October 3, 2010
Dr. Paul Hillmer
The Relationship of Faith and Reason
Thomas Aquinas was of the firm belief that reason and faith could live in harmony. He argued that they were, in fact, not in contradiction to each other. Chapter VII of Summa Contra Gentiles explains Thomas Aquinas's thoughts about this thought. Thomas Aquinas's argument for the possibility of faith and reason living in harmony is well supported by the primary truths known as the first principle and the first condition.
The first principle and the first condition are essential elements in Thomas Aquinas's argument. In order to completely understand his argument, it is important to understand the primary truths. The primary truth called the first principle is known as the principle of non-contradictions. This means that if two things are contradictory they cannot both be true. An example of this in light of Thomas Aquinas's case is as follows: if reason and faith are both truths, they will not be at opposition with each other. The first condition is stated as "the ability of the mind to know the truth". If we are not capable of knowing the truth, there is no purpose to trying to find the truth. Also, everything we think we know would be discredited. Therefore, in order for faith or reason or anything to be true, our minds have to be able to know truth. These two truths are the foundation for the rationale Aquinas makes in Summa Contra Gentiles.
At the time of Thomas Aquinas, the Catholic Church rejected the teaching of Aristotle, and others who emphasized human reason. The church of the time felt threatened by the idea of truth being found anywhere other than the Bible. They, wrongly according to Aquinas, thought that revealing other means of gaining knowledge would lead people away from the church. Thomas Aquinas disagreed with this view. He set out to express his disagreement in the form of Summa Contra Gentiles. The Church rejected his writings originally, but eventually his writings came to be associated with the beliefs of the Orthodox Catholic Church. As the author states in the biography of Thomas Aquinas in the Summa Contra Gentiles, "The authoritativeness of the Thomistic doctrine was formally recognized by the Church in 1879 in the encyclical Aeterni Patris of Pope leo XIII, which ordered all Catholic schools to teach Thomas's position as the true philosophy (328)."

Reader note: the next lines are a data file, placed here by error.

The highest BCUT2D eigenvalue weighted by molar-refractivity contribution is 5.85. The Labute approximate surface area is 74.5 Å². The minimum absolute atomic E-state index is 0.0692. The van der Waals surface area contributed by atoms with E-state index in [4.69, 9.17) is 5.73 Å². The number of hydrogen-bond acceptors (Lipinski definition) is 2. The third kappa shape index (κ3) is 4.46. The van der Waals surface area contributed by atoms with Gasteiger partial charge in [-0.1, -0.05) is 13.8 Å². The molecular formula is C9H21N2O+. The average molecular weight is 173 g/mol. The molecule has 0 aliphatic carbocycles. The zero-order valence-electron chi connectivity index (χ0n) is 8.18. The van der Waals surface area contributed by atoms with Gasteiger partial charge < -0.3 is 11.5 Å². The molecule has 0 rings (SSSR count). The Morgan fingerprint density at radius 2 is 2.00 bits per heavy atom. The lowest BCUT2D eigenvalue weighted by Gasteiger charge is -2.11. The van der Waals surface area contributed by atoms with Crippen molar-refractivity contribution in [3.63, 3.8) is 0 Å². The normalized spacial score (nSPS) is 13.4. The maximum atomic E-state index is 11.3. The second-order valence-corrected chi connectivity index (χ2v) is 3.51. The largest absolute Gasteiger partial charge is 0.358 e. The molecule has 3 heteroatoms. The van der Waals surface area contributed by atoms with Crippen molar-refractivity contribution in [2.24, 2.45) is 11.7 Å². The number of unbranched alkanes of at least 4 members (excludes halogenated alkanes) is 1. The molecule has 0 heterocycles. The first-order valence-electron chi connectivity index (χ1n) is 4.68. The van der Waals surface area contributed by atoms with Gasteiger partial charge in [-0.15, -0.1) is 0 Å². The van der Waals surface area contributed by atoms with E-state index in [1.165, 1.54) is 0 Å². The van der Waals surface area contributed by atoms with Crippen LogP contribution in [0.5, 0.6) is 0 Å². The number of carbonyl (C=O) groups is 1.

Thomas Aquinas verbalized his opinion that faith and reason were not at odds with each other through the Summa Contra Gentiles. Chapter seven was specifically about this topic. He argued that faith cannot be false because it is shown to be true by God. In a similar way, he argues that reason cannot be false, because it is a part of our nature. The first condition supports this statement, in that, if the human mind is capable of knowing truth, the natural means we have to arrive at truth must be legitimate. Thomas Aquinas said that God would not put in our nature something that is not true. He states:
For it is clear that those things which are implanted in reason by nature, are most true, so much so that it is impossible to think them to be false. Nor is it lawful to deem false that which is held by faith, since it is so evidently confirmed by God. Seeing then that the false alone is opposed to the true, as evidently appears if we examine their definitions, it is impossible for the aforesaid truth of faith to be contrary to those principles which reason knows naturally (Aquinas, 333).
Assuming that the aforesaid statements are true, the first principle determines that they cannot be contrary to each other. If they are both truth, than they cannot contradict, because truth does not contradict (333-334).
Thomas Aquinas's case is a good one. He uses solid arguments that are based on primary truths. It is not surprising, therefore, that the Catholic Church eventually accepted his position. He was not arguing against a truth but was simply stating how one truth does not threaten another. Thomas Aquinas did not disregard faith and the Bible as sources of truth. He simply believed that God gave us reason as a supplement to truth. The Bible supports his belief in many places including Proverbs 18:15, "The heart of the discerning acquires knowledge; the ears of the wise seek it out (NIV)." God did not create humans to passively receive knowledge. He wants his children to seek it out. The world of today would be quite different if not for the beliefs and writings of Thomas Aquinas. Many things that are taken for granted now were revolutionary when he wrote them. Not only the church, but also the rest of society would be extremely altered if not for Thomas Aquinas.
Aquinas, Thomas. Summa Contra Gentiles. 327-334. Print.
Holy Bible. NIV. Proverbs 18:15. Print.